Earlier this year on International Women’s Day at the Asylum Seeker Resource Centre (ASRC) three remarkable guest speakers shared their stories of settlement in Australia.
Cuc Lam arrived in Australia in 1978 under the wave of immigration facilitated by former Prime Minister Malcolm Fraser in response to the Vietnam War. Forty years later Cuc stands at the ASRC as the Mayor of the City of Maribyrnong, a municipality featuring residents from more than 135 different countries.
‘I am so proud to be the Mayor of Maribyrnong, a place that people from all around the world call their home,’ she says.
Recounting her refugee experience, Cuc states, ‘I came here with nothing. I mean really. Just a little red suitcase.’ Her story of settlement is one of hard work – she would often work two or three jobs at once – raising three children, and supporting a husband whilst he studied. She also wanted to improve herself, to ‘contribute back to Australian society,’ so she, too, studied for six years to gain a university degree. The hard work has paid off and she now has a 29-year career in the public service behind her. ‘But my story is not unusual,’ Cuc says.
‘Many women have come here as a refugee or migrant and have successfully settled. They have shown strength, courage and bravery. There should be no hurdle or limitation that we cannot overcome with that.’
Elizabeth Drozd arrived in 1982 as a young adult under the special humanitarian program available to people who were fleeing the communist regime in Poland. For the past 27 years she has been working in the community services sector and local government. She was a Victorian Multicultural Commissioner between 2008 and 2015. Currently she is the Chief Executive Officer of Australian Multicultural Community Services, which provides in-home care and other support services to seniors and their carers in Melbourne and Greater Geelong.
Elizabeth, like Cuc, arrived with just a suitcase. ‘I had only one suitcase but I think I had five suitcases of dreams and aspirations,’ she says. These dreams and aspirations were born from living in a communist regime for 20 years where there had been no freedom of speech or association. But they also linked back to the dreams and aspirations of her parents who had missed out on a proper education due to the Second World War.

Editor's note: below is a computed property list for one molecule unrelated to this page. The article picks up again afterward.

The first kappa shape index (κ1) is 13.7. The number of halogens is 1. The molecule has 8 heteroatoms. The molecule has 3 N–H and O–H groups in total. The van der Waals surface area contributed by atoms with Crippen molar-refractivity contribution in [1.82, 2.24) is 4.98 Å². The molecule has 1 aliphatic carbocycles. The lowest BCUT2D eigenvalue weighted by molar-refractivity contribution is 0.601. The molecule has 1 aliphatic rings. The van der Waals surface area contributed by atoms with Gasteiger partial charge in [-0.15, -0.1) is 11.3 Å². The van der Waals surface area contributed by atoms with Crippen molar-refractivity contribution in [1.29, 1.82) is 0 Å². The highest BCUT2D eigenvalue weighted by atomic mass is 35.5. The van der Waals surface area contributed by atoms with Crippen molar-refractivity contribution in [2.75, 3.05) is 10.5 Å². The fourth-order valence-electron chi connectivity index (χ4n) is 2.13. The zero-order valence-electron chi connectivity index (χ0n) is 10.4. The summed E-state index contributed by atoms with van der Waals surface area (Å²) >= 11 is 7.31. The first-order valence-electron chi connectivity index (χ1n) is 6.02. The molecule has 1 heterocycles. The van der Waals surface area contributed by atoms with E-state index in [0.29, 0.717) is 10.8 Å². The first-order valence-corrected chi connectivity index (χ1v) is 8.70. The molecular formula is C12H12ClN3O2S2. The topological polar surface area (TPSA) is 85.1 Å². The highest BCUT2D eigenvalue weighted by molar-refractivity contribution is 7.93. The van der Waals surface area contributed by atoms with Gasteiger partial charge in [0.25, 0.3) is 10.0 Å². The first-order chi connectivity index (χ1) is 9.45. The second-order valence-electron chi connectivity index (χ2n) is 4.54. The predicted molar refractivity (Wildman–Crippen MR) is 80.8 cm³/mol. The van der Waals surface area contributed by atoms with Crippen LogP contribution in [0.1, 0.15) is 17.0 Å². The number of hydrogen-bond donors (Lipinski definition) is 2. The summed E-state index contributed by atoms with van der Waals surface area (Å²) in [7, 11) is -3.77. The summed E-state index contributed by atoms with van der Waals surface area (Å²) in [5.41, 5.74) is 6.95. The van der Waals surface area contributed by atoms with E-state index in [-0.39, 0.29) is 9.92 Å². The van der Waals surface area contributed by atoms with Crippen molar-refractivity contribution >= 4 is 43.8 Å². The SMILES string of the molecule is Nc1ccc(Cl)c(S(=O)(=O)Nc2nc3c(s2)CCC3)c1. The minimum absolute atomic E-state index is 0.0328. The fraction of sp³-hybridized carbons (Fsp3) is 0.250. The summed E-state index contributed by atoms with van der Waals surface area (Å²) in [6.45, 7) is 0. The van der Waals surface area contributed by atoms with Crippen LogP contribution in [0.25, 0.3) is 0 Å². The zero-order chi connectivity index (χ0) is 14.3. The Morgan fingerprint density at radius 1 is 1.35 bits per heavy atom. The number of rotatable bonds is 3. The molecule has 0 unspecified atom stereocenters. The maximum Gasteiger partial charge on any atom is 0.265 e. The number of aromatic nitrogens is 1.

‘I came here with no English, and no profession. I really didn’t know what to do with myself,’ she says. After three days she was working in a factory. She also quickly realised the only way to navigate her settlement journey was to learn English. She explains, ‘I really couldn’t see how I could overcome many of the barriers unless I was able to speak the language. So while working in a factory and having half an hour for lunch, I would have a dictionary in one hand and a sandwich in another.’
As with Cuc, Elizabeth also decided to study. ‘I have studied for 12 years at a university level and it has really worked for me,’ she says. ‘And I’m so glad that I was able to. Not only to fulfil my own aspirations but also those of my parents, and particularly my mother who really wanted to have a much better future for all of us.’
Elizabeth’s father and mother held a small farm that had to be worked for the family’s livelihood. There were six children to support so her parents worked fulltime at other jobs too. ‘This working from dawn to dusk, it has stayed with me. And some people say, “Why do you work so hard?” But that’s part of me. That’s what I know from my family and my family home.’
Alongside a rigorous work ethic, Elizabeth says it is important for women on a settlement journey to find the right support network, whether it is through an organisation or friends, and to gain the confidence to not sell themselves short. ‘We’re not always comfortable saying how great we are, but in this society we need to sometimes,’ she says.
Luz Restrepo arrived here from Colombia in 2010 seeking political asylum. She was a doctor and a communication expert in her country of origin. In an echo of Elizabeth and Cuc’s experiences, she arrived here with two suitcases, scant English, very little money, and no Australian connections. She says she felt like a nobody; that she was frightened, isolated, disempowered. But she soon discovered that she was not alone. In 2011, with a group of 25 women experiencing similar challenges, she began to make and sell crafts around Melbourne. In 2013 she founded SisterWorks, a social enterprise that exists to help women migrants, asylum seekers and refugees become financially independent and happily settled in Australia. With a retail space and workshop in Richmond, and plans to expand to South Yarra and Shepparton, Luz is now the CEO of SisterWorks.
Luz is grateful she found the ASRC on arrival. She calls it her ‘second home’. It provided her opportunity and connection to a new community of women at a time when she needed it most. Today, she is a staunch advocate for the power of women working together. Or as she puts it, ‘The power of women changing the world.’ She also lives by the down-to-earth maxim that work empowers women. As she says, ‘When we have the money – when we produce our own money – we have the power.’
‘The future is not around how our children are going to do best in this country; it is how we – the mums – are going to do the best in this country for us, for our families, for our future children, for you. To give you back for all the opportunities that you have been giving us,’ Luz says.
With these three dynamic women standing tall at the ASRC on International Women’s Day, it was hard not to feel that Australia has been repaid many times over for any initial opportunities afforded to Cuc, Elizabeth and Luz. Their experiences are just three of many. From a little red suitcase, big things grow.
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